Ringing in the New Year

It’s safe to say I’m not the only one reflecting on 2019 and planning for the upcoming year. I think, for the most part, we know what didn’t work, what did, what sucked and what didn’t.

We make a plan and adjust.

We make promises and resolutions to try harder and some will pan out and some won’t make it to February. Par for the course, come 2021 we try again.

Here’s the interesting thing. In my planning, I realized something. I looked far enough ahead – 10 years – to see what life would be like. My children would be adults, the dogs I have now likely won’t be around, I may live in the same home or not and I know what position I’d like to be in at that time.

The tricky part came to the plans for my business. I don’t have a clear vision. I don’t know what it would look like or even what I want it to look like. Generally, the “bigger the better” is a default, but I also respect that success doesn’t necessarily mean big huge things.

Success could mean putting on my shoes and going to work every single day. And having gratitude for a business that allows me to do that.

The thing is I don’t think I want either. I would never be happy with just doing a job and not having any growth. I also don’t think I am capable of being a high profile CEO either. So where does that leave me?

When I got on this train, I knew there would be lots of unknowns and definitely a LOT of learning. Being 3.5 years in is an accomplishment, but coasting time is over. I need to decide if this is enough or if I want to expand – which means bringing in more sets of hands (which terrifies me by the way, and is likely the cause of my resistance).

I’ve uncovered even more than I’m writing here, but I’ll leave it at this: What does your life look like in 10 years and does it fit your ideas of success?

Friendsmas: Christmas Reflection

After two days of feeling icky and a full day of sleeping, I felt somewhat normal today. I’m still not 100%, but having a holiday party at the end of the day forced me to get my butt in gear. I showered, popped some Sudafed and prepared myself for holiday festivities with our neighbors.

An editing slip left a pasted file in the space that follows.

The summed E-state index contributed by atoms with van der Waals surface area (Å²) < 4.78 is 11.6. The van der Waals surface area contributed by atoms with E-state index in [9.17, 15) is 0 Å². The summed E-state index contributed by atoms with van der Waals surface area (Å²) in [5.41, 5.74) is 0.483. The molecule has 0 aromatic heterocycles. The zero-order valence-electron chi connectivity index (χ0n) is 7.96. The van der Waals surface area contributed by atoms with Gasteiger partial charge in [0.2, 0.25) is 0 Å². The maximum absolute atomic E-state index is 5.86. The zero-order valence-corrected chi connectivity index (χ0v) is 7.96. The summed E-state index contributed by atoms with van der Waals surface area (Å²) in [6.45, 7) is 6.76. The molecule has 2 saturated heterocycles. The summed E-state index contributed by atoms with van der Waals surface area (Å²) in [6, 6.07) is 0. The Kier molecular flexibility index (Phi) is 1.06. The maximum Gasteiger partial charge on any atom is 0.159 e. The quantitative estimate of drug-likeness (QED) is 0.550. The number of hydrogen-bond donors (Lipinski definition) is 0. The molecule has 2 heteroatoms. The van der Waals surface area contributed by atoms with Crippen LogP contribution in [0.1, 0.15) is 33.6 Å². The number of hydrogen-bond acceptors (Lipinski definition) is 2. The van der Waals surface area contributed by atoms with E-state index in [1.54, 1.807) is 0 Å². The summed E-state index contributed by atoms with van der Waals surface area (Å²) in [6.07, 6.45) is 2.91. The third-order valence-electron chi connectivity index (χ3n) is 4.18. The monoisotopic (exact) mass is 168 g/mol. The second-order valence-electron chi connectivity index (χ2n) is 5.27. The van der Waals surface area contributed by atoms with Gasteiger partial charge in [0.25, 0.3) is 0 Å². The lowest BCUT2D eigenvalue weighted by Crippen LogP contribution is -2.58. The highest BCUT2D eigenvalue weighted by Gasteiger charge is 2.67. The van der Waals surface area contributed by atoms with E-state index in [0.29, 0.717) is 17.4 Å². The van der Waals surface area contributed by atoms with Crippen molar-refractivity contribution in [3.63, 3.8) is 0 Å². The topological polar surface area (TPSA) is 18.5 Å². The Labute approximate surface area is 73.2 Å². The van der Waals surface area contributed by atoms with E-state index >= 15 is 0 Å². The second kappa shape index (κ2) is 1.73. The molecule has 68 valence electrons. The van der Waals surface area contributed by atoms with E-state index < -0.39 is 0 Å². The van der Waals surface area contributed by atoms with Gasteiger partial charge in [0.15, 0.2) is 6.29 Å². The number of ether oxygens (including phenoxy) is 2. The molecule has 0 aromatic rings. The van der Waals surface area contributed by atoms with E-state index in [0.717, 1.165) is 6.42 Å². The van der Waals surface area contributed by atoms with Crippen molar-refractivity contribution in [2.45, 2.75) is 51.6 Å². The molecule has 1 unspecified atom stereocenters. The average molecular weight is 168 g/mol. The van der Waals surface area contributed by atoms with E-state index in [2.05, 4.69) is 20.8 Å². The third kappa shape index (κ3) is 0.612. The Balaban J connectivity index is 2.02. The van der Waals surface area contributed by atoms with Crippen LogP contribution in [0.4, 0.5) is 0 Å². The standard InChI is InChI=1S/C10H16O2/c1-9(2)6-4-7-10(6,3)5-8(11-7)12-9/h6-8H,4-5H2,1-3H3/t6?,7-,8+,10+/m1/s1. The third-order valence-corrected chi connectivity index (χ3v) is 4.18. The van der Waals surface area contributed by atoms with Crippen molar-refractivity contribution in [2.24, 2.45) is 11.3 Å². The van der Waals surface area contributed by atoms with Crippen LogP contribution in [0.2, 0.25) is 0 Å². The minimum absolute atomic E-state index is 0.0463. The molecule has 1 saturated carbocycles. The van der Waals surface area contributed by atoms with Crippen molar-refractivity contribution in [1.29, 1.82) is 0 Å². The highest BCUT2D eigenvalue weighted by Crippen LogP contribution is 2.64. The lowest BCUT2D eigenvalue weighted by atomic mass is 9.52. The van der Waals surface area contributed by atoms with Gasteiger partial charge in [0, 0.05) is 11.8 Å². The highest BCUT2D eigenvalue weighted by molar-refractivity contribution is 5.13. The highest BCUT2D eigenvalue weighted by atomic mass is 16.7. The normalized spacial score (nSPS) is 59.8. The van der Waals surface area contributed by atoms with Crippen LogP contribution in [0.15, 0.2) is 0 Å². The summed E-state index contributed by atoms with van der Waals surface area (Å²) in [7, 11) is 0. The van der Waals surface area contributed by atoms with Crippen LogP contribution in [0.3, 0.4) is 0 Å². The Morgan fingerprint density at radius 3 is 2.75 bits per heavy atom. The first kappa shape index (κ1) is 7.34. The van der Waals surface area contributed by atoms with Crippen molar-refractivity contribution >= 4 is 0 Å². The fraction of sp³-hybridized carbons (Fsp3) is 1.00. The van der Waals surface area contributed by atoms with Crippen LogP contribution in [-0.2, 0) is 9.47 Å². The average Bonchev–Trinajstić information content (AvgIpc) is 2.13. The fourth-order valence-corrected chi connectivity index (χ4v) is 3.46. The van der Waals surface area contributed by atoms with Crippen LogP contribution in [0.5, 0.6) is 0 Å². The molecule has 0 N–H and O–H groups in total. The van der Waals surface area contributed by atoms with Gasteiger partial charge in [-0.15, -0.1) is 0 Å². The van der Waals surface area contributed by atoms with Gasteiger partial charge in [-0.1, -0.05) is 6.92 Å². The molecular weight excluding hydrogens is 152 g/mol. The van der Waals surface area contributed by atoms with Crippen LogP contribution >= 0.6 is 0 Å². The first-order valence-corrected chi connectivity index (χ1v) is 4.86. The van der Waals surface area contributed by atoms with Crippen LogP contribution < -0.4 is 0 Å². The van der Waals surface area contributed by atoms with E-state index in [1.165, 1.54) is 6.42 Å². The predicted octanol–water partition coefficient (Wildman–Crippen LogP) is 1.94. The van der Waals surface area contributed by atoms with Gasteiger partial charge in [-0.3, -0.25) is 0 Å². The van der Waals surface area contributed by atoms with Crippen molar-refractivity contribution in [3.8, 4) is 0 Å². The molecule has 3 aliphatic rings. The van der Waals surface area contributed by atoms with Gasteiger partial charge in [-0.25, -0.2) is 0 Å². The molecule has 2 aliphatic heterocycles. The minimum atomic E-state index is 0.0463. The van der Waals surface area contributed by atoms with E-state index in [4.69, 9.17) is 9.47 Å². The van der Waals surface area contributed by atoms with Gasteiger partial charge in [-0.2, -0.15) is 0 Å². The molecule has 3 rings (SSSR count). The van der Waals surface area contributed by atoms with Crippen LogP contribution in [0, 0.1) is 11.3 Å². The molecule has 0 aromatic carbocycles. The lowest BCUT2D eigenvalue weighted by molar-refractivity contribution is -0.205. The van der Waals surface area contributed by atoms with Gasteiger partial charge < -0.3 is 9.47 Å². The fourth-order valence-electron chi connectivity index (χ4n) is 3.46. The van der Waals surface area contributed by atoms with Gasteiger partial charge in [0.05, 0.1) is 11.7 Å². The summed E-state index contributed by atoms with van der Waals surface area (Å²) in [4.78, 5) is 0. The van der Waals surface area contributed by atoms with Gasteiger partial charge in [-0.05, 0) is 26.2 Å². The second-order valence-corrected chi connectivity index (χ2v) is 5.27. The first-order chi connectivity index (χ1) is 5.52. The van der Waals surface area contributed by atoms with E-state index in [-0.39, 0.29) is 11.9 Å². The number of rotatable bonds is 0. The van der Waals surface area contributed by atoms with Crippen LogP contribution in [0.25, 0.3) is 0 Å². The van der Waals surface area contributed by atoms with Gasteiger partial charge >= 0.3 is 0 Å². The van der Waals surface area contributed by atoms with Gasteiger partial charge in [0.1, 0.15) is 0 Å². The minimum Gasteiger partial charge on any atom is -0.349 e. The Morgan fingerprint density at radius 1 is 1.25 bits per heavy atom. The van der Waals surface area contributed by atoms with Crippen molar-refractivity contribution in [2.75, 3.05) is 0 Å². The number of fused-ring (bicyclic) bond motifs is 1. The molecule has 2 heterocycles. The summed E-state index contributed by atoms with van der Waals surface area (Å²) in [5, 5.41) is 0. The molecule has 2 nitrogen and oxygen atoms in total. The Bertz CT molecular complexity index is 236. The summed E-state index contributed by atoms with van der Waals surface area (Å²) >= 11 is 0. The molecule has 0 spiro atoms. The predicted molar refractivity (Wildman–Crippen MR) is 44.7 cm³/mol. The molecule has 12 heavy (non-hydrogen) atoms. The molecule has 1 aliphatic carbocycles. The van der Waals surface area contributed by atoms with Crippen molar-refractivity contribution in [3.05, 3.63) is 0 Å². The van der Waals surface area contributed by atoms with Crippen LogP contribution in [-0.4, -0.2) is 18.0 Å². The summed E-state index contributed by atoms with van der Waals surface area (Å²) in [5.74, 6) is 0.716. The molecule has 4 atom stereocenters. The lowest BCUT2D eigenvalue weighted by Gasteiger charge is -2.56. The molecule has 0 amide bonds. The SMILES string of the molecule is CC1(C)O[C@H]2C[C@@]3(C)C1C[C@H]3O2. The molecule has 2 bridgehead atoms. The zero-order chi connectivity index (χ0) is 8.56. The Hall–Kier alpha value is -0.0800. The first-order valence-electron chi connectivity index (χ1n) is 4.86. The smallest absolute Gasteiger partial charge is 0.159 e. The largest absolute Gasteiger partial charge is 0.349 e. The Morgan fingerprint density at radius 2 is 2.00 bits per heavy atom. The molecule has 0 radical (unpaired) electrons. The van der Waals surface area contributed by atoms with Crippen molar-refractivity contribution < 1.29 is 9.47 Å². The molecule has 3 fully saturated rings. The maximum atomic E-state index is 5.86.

In addition to Friendsgiving and Easter, our holiday gatherings are the kind where memories are made. Music can be heard from the kids area and the music in the adult area gives them a run for their money. There is laughter, Electric Slides and the occasional food being flung playfully. Photos are taken and we witness the rare moments where “the ones who don’t dance” are dancing.

It’s no secret that our neighborhood is the last of its kind. It’s the one where kids can play hockey in the streets, ride bikes to the neighbors, catch bugs and puddle hop like nobody’s business. It’s the kind where the adults help each other with an unruly lawnmower, move a shed or say “hey, is that your shovel at my house?”

I dreamed of a place like this. Even though I didn’t think places like this still existed, I wished for it. Moving away from family was one of the hardest decisions we had to make, but it was the right choice for our family. I am so thankful, we are surrounded by people who are like family and our actual family is still within a 90 minute drive. Seriously, it’s the best of both worlds.

As I settle in for the night, I decided to take a moment to reflect on these moments. I am so grateful for where we have landed and the people who are around us.


As a side note: I have noticed that the goals I set for the new year often start before the year begins. 2019 served as a big growth year for me (mentally, physically, spiritually) and I’ve been thinking hard about 2020. In this next year, I’d like to continue my personal growth, but also turn my focus toward deepening relationships as well. So far, I’m off to a great start.